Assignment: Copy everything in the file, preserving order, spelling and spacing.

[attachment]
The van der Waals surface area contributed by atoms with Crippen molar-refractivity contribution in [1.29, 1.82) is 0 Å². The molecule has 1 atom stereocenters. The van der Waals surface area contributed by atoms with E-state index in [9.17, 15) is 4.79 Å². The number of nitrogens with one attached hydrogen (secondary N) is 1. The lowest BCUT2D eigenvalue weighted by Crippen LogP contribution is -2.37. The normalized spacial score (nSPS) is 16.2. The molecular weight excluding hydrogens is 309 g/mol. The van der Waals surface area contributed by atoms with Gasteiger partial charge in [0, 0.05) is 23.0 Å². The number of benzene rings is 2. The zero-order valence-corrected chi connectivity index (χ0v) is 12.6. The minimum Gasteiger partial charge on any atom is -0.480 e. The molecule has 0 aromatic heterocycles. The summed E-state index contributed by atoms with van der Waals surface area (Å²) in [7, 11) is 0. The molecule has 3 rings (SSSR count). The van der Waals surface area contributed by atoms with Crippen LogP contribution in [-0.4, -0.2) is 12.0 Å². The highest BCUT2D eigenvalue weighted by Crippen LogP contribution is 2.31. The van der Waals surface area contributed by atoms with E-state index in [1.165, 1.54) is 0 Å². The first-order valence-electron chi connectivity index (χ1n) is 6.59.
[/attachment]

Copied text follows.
The van der Waals surface area contributed by atoms with Crippen molar-refractivity contribution in [1.29, 1.82) is 0 Å². The molecule has 1 atom stereocenters. The van der Waals surface area contributed by atoms with E-state index in [9.17, 15) is 4.79 Å². The number of nitrogens with one attached hydrogen (secondary N) is 1. The lowest BCUT2D eigenvalue weighted by Crippen LogP contribution is -2.37. The normalized spacial score (nSPS) is 16.2. The molecular weight excluding hydrogens is 309 g/mol. The van der Waals surface area contributed by atoms with Gasteiger partial charge in [0, 0.05) is 23.0 Å². The number of benzene rings is 2. The zero-order valence-corrected chi connectivity index (χ0v) is 12.6. The minimum Gasteiger partial charge on any atom is -0.480 e. The molecule has 0 aromatic heterocycles. The summed E-state index contributed by atoms with van der Waals surface area (Å²) in [7, 11) is 0. The molecule has 3 rings (SSSR count). The van der Waals surface area contributed by atoms with Crippen LogP contribution in [-0.4, -0.2) is 12.0 Å². The highest BCUT2D eigenvalue weighted by Crippen LogP contribution is 2.31. The van der Waals surface area contributed by atoms with E-state index in [1.165, 1.54) is 0 Å². The first-order valence-electron chi connectivity index (χ1n) is 6.59.